Unions Gear Up to Push Agenda at the Polls

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The Detroit News

Unions Gear Up to Push Agenda at the Polls

by
Louis Aguilar

"We need another stimulus package," UAW President Bob King, right, with the Rev. Jesse Jackson, told Ford workers in Wayne last month. (Steve Perez / The Detroit News)

Unions have intensified
political fundraising and spending for the upcoming midterm elections,
which union leaders and political analysts alike describe as the most
important campaigns for the labor movement in decades.

The
result this Labor Day is that unions are forging closer alliances with
each other as they strategize about how to spend money, deploy staff and
determine which races to target.

National
AFL-CIO Executive Vice President Arlene Holt Baker will march in the
Detroit Labor Day parade today as part of an effort to call for
good-paying jobs and to boost get-out-the-vote efforts for the Nov. 2
election.

Amid steep
membership declines, unions are trying to maintain their clout in
Washington, where union-friendly Democrats control Congress and the
White House, and in Lansing, where Democrats hold the governorship and
rule the state House of Representatives, but not the state Senate.

At
stake is whether Congress will continue to embrace labor-backed
policies to address unemployment and other problems, and whether the
Michigan Legislature will try to cut benefits for unionized public
employees that are straining the state budget.

"The
most important thing in this election is how to get the economy back on
track," UAW President Bob King said in an interview last week. "We need
an FDR-type (public works) program so that the millions of people who
want to be working can have available work."

The
UAW is "going to be very aggressive in forming coalitions," said King,
who already has worked with the Rev. Jesse Jackson Sr. and other leaders
in holding advocacy marches. "We're trying to say that at least
President Obama and the Democrats have been trying to do something.
Republicans have abused the filibuster and made irresponsible and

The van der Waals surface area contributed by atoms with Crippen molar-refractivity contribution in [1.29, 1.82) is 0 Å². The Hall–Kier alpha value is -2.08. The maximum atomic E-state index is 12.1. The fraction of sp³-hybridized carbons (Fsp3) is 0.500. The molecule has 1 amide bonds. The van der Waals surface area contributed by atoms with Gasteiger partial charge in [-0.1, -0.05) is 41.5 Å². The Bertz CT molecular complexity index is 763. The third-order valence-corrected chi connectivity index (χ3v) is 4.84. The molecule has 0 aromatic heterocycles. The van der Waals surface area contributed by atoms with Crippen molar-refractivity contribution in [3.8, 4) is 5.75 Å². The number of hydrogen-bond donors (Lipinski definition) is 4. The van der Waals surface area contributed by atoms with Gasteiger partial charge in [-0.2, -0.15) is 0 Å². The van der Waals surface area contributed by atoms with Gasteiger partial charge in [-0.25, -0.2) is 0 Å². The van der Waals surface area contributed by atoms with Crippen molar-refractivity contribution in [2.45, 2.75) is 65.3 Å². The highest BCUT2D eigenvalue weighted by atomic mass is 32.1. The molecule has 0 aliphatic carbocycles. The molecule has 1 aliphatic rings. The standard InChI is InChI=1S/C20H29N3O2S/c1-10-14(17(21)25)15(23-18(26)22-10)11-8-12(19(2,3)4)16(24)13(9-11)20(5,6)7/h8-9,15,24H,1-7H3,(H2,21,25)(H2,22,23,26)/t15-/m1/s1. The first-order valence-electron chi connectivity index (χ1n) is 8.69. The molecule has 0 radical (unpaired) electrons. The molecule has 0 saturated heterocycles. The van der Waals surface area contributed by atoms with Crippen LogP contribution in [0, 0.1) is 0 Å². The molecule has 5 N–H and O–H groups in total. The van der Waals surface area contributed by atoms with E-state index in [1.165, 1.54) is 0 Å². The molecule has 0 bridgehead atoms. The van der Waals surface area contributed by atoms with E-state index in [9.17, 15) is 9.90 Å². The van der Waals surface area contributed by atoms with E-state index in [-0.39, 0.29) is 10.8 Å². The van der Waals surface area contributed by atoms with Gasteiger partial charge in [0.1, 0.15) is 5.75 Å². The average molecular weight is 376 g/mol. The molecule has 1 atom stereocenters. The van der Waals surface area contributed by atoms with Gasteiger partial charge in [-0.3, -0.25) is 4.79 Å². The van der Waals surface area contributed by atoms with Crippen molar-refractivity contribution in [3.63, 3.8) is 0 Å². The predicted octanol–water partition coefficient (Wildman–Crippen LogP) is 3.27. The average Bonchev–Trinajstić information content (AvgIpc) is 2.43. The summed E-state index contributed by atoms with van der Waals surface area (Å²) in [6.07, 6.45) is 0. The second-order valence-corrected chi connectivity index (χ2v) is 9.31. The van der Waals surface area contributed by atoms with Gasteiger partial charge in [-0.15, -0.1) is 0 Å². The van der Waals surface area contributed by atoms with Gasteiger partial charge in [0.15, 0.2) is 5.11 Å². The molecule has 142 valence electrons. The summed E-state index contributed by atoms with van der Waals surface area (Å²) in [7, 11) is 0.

immoral decisions to not do anything."

On
Oct. 2, UAW members will be among thousands of union marchers expected
to converge in Washington for a rally initially organized by the NAACP
to advocate for more federal jobs programs, better public education and
to blast Republican policy alternatives.

Putting aside differences

A prominent example of union
cooperation is that leaders of the national AFL-CIO and the Service
Employees International Union have formed a coalition to target the
Michigan elections, along with races in 25 other states, by coordinating
spending and staff to support pro-union candidates, most of them
Democrats. Five years ago, the unions angrily split over differences on
organizing.

The
AFL-CIO and SEIU still worked together at the local level after the
split, said Harley Shaiken, a professor at University of California,
Berkeley, who follows the labor movement. But the national coalition
"shows how much unions have put aside differences to work for the
greater good," Shaiken said.

Unions
face an uphill battle both in Washington and Michigan, said Steve
Mitchell, a conservative political consultant in East Lansing.

Numerous
polls indicate Republicans could win enough seats to gain control of
the U.S. House of Representatives and perhaps the Senate, as well as
make significant headway in the Michigan Legislature. In the state
governor's race, initial polling shows Republican nominee Richard "Rick"
Synder has a double-digit lead over Democrat Virgil "Virg" Bernero, who
is backed by unions.

"There is just too much anger over the health care bill, the (lack of effectiveness of) stimulus package," Mitchell said.

One labor analyst said unions are fighting to remain relevant.

"Unions
have become demonized over the past two years," said Gary Chaison, a
professor at Clark University at Worcester, Mass., who closely follows
labor. "At this time of high unemployment, unions have been
characterized as part of the problem, not the solution. They are
fighting the real possibility of becoming irrelevant to the process."

Unions
were not irrelevant when Obama took office in January 2009. He signed
executive orders that gave union work forces advantages in federal
contracting decisions. He guided a $787 billion stimulus package with